Friday, October 7, 2011
The University of Pennsylvania last week announced a $13.6 million gift from alumnus P. Roy Vagelos and his wife, Diana, to establish the Vagelos Integrated Program in Energy Research (VIPER), a dual-degree program to be offered by the School of Arts and Sciences and the School of Engineering and Applied Sciences. This marks the third time the Vageloses have contributed to UPenn's Making History capital campaign. They have now contributed $21 million toward the campaign's $3.5 billion goal.
“As generous friends and visionary leaders at Penn, Roy and Diana understand the value of clearly focused, interdisciplinary education in helping to solve complex problems, and for this we are extremely grateful," said UPenn President, Amy Gutmann. “The VIPER program is a unique undergraduate program in its focus on a critically important area of study for our country and the world: alternative and efficient energy sources. We all can be proud that VIPER draws on Penn's unique strengths in combining great interdisciplinary scholarship and teaching to address some of the world's most pressing problems.”
The UPenn press release continues:
The VIPER program is designed to train students for research careers focused on alternative and efficient energies. Students will participate in advanced science and technology courses, specialized seminars, intensive mentoring and several internship opportunities with energy-related laboratories.
Students enrolled in the VIPER program also will work closely with faculty affiliated with the Penn Center for Energy Innovation, who will mentor VIPER participants and involve them in cutting-edge research on topics such as solar energy, chemical fuels, and energy-efficient electronics and materials. Recruiting for VIPER has begun, and the first freshman class will arrive next September.
Thursday, October 6, 2011
According to the BBC, a continuous operation will transport the food in trucks from the coast deep into areas controlled by the Islamist militant group, al-Shabab. The operation began following what the Red Cross terms difficult negotiations with al-Shabab, which banned many Western aid agencies from its territory two years ago.
Red Cross spokesman, Geoff Loane, told the BBC its operation was a three-month distribution, targeting vulnerable people like farmers and pastoralists.
The organisation will also provide seed to nearly a quarter of a million farmers so that they can begin to recover from the region's worse drought in 60 years. According to Mr. Loane, "If all goes well, hopefully these farmers will be able to harvest some crops by the end of the year."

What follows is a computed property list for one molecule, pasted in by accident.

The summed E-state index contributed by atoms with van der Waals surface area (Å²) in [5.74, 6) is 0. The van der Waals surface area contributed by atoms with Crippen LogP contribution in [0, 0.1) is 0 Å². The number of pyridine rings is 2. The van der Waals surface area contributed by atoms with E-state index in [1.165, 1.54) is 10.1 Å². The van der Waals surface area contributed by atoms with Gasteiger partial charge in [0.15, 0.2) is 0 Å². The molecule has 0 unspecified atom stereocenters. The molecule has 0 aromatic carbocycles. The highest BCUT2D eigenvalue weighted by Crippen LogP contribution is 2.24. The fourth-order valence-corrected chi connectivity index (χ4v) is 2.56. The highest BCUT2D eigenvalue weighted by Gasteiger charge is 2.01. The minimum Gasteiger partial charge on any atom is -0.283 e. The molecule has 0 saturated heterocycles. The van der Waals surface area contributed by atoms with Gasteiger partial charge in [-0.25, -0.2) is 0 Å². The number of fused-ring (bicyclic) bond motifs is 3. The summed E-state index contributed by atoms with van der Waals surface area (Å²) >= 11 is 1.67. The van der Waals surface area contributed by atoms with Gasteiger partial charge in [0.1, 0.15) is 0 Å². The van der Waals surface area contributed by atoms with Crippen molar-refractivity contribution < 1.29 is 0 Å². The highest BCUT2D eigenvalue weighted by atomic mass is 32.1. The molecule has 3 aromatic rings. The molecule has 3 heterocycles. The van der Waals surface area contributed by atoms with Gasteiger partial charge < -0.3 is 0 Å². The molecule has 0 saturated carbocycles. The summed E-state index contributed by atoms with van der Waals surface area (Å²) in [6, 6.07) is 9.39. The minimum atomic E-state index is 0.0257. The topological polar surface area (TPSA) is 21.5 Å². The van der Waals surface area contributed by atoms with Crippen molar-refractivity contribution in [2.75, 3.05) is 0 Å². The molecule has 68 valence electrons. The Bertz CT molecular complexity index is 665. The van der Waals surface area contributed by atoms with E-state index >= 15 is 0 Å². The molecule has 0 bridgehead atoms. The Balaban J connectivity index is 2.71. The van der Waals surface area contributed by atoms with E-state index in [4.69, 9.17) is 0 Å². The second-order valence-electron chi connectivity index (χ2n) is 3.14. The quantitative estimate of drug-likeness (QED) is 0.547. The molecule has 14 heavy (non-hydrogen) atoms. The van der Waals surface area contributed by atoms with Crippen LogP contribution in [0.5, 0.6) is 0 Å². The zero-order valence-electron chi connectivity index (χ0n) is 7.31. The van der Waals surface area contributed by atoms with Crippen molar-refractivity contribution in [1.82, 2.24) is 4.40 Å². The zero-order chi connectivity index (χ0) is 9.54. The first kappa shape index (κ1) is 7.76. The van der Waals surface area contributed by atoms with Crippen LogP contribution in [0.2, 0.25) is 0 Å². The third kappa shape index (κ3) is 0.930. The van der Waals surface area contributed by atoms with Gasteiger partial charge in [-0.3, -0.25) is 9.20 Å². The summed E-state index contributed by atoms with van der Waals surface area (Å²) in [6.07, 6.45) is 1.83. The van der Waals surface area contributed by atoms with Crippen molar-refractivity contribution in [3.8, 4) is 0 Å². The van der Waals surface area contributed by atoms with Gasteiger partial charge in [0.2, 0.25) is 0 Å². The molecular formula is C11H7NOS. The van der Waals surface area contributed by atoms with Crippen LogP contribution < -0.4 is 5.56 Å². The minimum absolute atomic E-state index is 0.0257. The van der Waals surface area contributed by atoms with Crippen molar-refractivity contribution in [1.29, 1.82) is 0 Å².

Meanwhile, the BBC states that its Africa analyst, Martin Plaut, says that if the transportation operation is successful it could "break the back of the famine."
Let's hope so...
PNC Financial Services Group has announced a ten-year, $250 million extension of its Grow Up Great early childhood education initiative, which has benefited more than a million children since its launch in 2004.
The initiative was originally conceived as a ten-year, $100 million effort to help prepare children for school, with an emphasis on math, science, the arts, and financial education. To date, the initiative has awarded $40 million in grants through the PNC Foundation. In yesterday's press release announcing its re-commitment to the effort, PNC also announced a $7 million expansion of its preschool science initiative, which was launched in 2009. The competitive grant program will fund regional science centers and nonprofit organizations that give children opportunities for inquiry-based science learning and experience-related activities that are both educational and fun.
The program also includes additional support for the professional development of teachers, support for expanding and diversifying employee volunteer programs, and continued support for PNC's advocacy efforts on behalf of quality early education among business leaders and public officials at all levels.
Tuesday, October 4, 2011
Today's New York Times reported that California Governor, Jerry Brown, on Sunday signed a bill that prevents local governments from banning the practice of male circumcision. The measure was drafted in response to efforts in San Francisco and Santa Monica to outlaw circumcision for any males under 18 years old. Jews and Muslims had argued that the ban would have violated their free expression of religion.
The effort to ban male circumcision in Santa Monica and San Francisco began earlier this year. Proponents argued that the ban would protect children from an unnecessary medical procedure, something they termed "male genital mutilation." They wanted ballot initiatives that, if successful, would enable municipalities to criminalize the procedure. Jewish groups saw the ballot measures as a very real threat, likening them to bans on circumcision that existed in Soviet-era Russia and Eastern Europe and in ancient Roman and Greek times. Meanwhile, many medical groups take a neutral approach, saying that the practice is not harmful and that not enough scientific evidence exists to conclude that it is necessary. Accordingly, they maintain, the decision should be left with the child's parents and their doctor.
I agree. Whatever their reasons for wanting their sons circumcised, parents should be allowed to decide without governmental interference. I wonder, however, whether Governor Brown, by signing the bill into law, has involved the government in a religious debate. I have not yet made up my mind...